HYDERABAD: Andhra Pradesh and Telangana, which are trying to resurrect the rich Buddhist heritage sites in their respective states to attract tourists from across the world, are now in a new sort of quarrel over sharing precious relics that belong to the Buddhist era.
The claim of the two states to the historical objects that were found at Buddhist heritage sites seems to have hit a roadblock while distributing the artefacts between the sibling states even though two years have passed since the division of the united state.
Both the states are staking a claim to some precious artefacts and antiquities, particularly those belonging to the Buddhist era.
For example, the Telangana archaeology & museums department wants its AP counterpart to hand over the rare artefacts found at prime Buddhist centres like Nalgonda and Karimnagar, which had been shifted in the past to different museums in AP, to Telangana.
Similarly, AP Archaeology department officials want historical objects belonging to the Buddhist period that were found in places in Andhra, which are now in Hyderabad, to be given back to the reorganised state.
Interestingly, the chief ministers of AP and Telangana, N Chandrababu Naidu and K Chandrasekhar Rao respectively, are banking on the Buddha to woo investors from East Asian countries. As Buddhism had flourished in the Telugu land during the period of Mauryan empire and the mighty Satavahana regime, the governments of the two states have recently begun exploring the glorious past of Buddhism.
In this bid, the two governments are trying to resurrect rich Buddhist heritage sites in their respective states. For instance, after naming the new capital of AP after Amaravati, the ancient Buddhist heritage town in the state, the AP government is planning to develop two mega Buddhist Heritage Tourism Circuits covering 21 prominent Buddhist sites spread over eight districts in the state.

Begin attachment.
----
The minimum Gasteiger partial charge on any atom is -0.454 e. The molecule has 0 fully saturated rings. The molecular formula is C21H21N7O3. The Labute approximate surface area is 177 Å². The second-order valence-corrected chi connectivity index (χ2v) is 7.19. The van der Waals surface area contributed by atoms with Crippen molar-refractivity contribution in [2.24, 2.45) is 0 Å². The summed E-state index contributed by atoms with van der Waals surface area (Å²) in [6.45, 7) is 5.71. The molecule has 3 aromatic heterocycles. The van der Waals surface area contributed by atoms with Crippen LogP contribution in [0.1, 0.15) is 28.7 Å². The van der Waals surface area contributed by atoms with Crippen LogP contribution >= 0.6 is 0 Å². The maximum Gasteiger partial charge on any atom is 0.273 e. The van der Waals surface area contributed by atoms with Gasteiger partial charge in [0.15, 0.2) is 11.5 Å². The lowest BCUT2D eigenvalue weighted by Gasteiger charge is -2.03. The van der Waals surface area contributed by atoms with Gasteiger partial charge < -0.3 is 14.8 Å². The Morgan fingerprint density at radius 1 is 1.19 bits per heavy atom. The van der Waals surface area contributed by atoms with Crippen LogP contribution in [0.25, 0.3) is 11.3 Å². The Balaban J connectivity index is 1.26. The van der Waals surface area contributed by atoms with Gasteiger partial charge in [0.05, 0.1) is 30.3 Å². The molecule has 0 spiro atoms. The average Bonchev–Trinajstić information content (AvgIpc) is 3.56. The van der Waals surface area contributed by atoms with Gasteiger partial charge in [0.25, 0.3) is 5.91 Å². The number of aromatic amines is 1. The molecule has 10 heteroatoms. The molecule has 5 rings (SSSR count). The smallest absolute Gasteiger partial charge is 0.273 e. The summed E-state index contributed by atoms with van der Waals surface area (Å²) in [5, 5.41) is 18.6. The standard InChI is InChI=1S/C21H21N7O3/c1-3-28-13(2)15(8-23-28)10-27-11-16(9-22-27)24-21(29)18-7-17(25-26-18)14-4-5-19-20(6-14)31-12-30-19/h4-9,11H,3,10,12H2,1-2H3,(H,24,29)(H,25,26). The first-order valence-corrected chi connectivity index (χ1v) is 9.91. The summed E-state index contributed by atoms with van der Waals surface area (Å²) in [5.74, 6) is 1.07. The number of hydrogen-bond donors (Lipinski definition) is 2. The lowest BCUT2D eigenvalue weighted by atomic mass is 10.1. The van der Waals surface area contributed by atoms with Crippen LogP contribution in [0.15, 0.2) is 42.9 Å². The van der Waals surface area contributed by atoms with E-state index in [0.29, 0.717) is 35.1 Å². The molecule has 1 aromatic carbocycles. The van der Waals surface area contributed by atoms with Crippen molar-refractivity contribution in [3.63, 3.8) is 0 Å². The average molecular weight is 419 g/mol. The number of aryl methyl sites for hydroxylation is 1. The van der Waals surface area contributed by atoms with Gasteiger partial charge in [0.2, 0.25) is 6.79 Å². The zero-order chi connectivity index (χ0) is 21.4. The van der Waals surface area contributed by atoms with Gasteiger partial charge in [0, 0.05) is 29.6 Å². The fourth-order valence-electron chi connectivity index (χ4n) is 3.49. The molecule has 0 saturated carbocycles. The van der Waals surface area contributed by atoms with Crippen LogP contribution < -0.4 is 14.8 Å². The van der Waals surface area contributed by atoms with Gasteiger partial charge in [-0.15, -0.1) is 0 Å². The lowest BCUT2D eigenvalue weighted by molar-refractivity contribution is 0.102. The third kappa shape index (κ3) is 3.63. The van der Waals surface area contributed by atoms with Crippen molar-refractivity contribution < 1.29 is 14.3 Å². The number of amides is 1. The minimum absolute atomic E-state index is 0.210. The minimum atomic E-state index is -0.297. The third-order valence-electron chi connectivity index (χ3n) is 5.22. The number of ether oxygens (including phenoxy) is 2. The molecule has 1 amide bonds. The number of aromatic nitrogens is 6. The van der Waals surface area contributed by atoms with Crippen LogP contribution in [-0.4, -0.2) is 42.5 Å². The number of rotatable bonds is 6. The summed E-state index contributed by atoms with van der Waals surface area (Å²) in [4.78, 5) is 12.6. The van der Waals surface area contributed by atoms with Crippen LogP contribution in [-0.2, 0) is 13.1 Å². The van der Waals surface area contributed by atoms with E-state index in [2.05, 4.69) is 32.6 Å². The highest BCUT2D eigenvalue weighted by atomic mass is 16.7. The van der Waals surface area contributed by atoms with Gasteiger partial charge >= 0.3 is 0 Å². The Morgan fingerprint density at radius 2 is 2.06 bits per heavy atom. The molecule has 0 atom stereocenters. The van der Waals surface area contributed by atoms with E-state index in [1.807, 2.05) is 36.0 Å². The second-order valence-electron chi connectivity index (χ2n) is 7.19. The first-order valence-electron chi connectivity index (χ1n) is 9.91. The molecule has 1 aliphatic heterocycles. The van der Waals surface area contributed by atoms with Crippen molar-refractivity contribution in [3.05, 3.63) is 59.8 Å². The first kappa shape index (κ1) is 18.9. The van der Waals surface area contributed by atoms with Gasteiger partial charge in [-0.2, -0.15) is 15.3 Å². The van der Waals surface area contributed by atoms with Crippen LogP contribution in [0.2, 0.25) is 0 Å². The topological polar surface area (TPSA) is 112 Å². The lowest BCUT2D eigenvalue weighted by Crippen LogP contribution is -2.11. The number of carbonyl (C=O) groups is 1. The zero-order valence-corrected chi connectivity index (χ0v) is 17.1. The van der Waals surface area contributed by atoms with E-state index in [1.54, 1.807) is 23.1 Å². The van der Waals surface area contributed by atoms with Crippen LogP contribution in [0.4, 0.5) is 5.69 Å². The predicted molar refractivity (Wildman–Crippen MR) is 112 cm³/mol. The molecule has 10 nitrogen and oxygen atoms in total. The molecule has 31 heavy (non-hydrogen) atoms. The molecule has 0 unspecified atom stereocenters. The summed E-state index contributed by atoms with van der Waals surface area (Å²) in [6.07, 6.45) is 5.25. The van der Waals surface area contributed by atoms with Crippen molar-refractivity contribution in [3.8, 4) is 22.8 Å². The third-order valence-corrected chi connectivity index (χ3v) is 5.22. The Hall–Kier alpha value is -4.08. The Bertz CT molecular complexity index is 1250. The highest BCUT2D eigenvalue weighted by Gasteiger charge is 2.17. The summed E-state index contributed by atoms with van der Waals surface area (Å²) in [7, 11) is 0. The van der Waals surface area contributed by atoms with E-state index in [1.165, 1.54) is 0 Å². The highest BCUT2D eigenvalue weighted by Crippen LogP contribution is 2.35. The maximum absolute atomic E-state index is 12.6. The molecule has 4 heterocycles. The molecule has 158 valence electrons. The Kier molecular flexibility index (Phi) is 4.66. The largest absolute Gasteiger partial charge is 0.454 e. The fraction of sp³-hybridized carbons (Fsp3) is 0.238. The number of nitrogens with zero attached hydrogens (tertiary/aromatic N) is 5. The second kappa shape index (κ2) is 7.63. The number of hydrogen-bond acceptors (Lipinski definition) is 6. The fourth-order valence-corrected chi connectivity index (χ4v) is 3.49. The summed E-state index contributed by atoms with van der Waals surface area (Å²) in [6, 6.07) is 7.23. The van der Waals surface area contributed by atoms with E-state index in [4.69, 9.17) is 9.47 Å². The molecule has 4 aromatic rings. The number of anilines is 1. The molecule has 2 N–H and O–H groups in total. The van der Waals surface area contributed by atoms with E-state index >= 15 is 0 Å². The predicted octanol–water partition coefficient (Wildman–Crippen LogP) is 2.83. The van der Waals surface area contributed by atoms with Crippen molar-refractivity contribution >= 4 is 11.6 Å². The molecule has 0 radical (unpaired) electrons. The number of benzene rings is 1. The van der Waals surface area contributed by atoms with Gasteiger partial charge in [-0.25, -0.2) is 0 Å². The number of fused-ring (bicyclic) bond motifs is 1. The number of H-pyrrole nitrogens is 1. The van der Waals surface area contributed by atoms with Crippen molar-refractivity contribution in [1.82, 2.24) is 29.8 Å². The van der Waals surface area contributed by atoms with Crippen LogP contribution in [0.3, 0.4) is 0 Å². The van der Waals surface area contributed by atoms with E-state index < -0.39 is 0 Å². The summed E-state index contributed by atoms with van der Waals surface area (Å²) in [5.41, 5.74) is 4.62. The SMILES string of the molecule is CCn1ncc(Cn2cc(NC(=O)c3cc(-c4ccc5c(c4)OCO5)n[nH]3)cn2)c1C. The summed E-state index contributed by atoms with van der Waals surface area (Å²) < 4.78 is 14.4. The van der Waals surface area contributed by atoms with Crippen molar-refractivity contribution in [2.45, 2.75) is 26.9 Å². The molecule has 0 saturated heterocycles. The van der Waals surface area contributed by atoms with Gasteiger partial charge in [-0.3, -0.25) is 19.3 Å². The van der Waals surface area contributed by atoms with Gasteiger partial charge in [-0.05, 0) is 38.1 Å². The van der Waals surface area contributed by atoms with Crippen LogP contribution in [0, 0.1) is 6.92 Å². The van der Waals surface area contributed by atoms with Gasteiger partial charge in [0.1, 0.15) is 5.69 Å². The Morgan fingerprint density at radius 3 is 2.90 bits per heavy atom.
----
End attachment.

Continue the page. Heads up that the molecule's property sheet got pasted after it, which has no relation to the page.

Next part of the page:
KCR too has announced recently that his government will develop Nagarjunasagar, the location of a massive irrigation dam, as a prominent place of Buddhist significance. As the place holds historical significance for Buddhism as a number of Buddhist monasteries had existed there in the past and inscriptions having been found in excavations, the state government had decided to develop ‘Buddhavannam’ at Nagarjunasagar, Rao added.
But, their enthusiastic efforts to revive Buddhist heritage sites are not moving forward as both states are crossing swords with each other over sharing of precious artefacts. To sort out the issue, the two governments have set up panels but nothing has been done in this regard.
Against this backdrop, senior officials of the archaeology and museums department are meeting in Hyderabad next week to discuss the issue of division of gold and silver coins and other important artefacts between the two states.
“This meeting is very crucial. We want to resolve the issue at the earliest and take control of things which belong to us,” a top official of the AP archaeology department told Express.
Though the department of archaeology and museums of unified AP was bifurcated on June 2, 2014, lakhs of antiquities are yet to be divided between the two states.
As per the AP Reorganisation Act, 2014, antiquities at State Museum in the Public Gardens in Hyderabad, chemical laboratory, library books, photography, section and departmental publications in the directorate offices of the then united AP await division between the two successor states.
Each artefact is to be apportioned according to the area where it was excavated, received as donation, purchased or found as treasure trove. In case of unknown provenance, it could be divided as per the state bifurcation ratio.
Buddhism in Telugu Land
Buddhism had flourished in the Telugu land during the reign of the Mauryan empire and the mighty Satavahana regime. Now, interestingly, Naidu and KCR are banking on the Buddha to woo investors from East Asian countries to their respective states
- Antiquities and artefacts that are preserved in State Level Museum and other repositories in Hyderabad yet to be distributed between AP and Telangana
- The distribution of all artefacts is to be done in accordance with the regions where they were excavated or found, received as donation, purchased or found as treasure trove
- Lakhs of antiquities, namely, coins, manuscripts, stone and bronze sculptures and others that date back to thousands of years are preserved at the State Museum in Hyderabad